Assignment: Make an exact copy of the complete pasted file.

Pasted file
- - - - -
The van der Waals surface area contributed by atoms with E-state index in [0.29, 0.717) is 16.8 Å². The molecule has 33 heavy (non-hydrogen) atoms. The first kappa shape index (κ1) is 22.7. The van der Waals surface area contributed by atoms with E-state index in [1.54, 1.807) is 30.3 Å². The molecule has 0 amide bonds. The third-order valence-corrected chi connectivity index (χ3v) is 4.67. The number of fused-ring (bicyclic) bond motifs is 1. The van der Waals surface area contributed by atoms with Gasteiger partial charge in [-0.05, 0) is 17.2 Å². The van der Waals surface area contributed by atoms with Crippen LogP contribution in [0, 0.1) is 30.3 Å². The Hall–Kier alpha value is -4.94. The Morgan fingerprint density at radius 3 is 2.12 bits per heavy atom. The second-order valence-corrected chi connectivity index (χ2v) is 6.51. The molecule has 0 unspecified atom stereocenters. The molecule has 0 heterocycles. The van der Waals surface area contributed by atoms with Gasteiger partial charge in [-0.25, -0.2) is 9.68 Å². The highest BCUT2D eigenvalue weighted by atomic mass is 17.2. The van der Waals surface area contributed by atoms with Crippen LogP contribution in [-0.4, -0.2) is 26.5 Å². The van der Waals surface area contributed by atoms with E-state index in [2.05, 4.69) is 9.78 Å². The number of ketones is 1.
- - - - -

The van der Waals surface area contributed by atoms with E-state index in [0.29, 0.717) is 16.8 Å². The molecule has 33 heavy (non-hydrogen) atoms. The first kappa shape index (κ1) is 22.7. The van der Waals surface area contributed by atoms with E-state index in [1.54, 1.807) is 30.3 Å². The molecule has 0 amide bonds. The third-order valence-corrected chi connectivity index (χ3v) is 4.67. The number of fused-ring (bicyclic) bond motifs is 1. The van der Waals surface area contributed by atoms with Gasteiger partial charge in [-0.05, 0) is 17.2 Å². The van der Waals surface area contributed by atoms with Crippen LogP contribution in [0, 0.1) is 30.3 Å². The Hall–Kier alpha value is -4.94. The Morgan fingerprint density at radius 3 is 2.12 bits per heavy atom. The second-order valence-corrected chi connectivity index (χ2v) is 6.51. The molecule has 0 unspecified atom stereocenters. The molecule has 0 heterocycles. The van der Waals surface area contributed by atoms with Gasteiger partial charge in [-0.25, -0.2) is 9.68 Å². The highest BCUT2D eigenvalue weighted by atomic mass is 17.2. The van der Waals surface area contributed by atoms with Crippen LogP contribution in [-0.4, -0.2) is 26.5 Å². The van der Waals surface area contributed by atoms with E-state index in [2.05, 4.69) is 9.78 Å². The number of ketones is 1.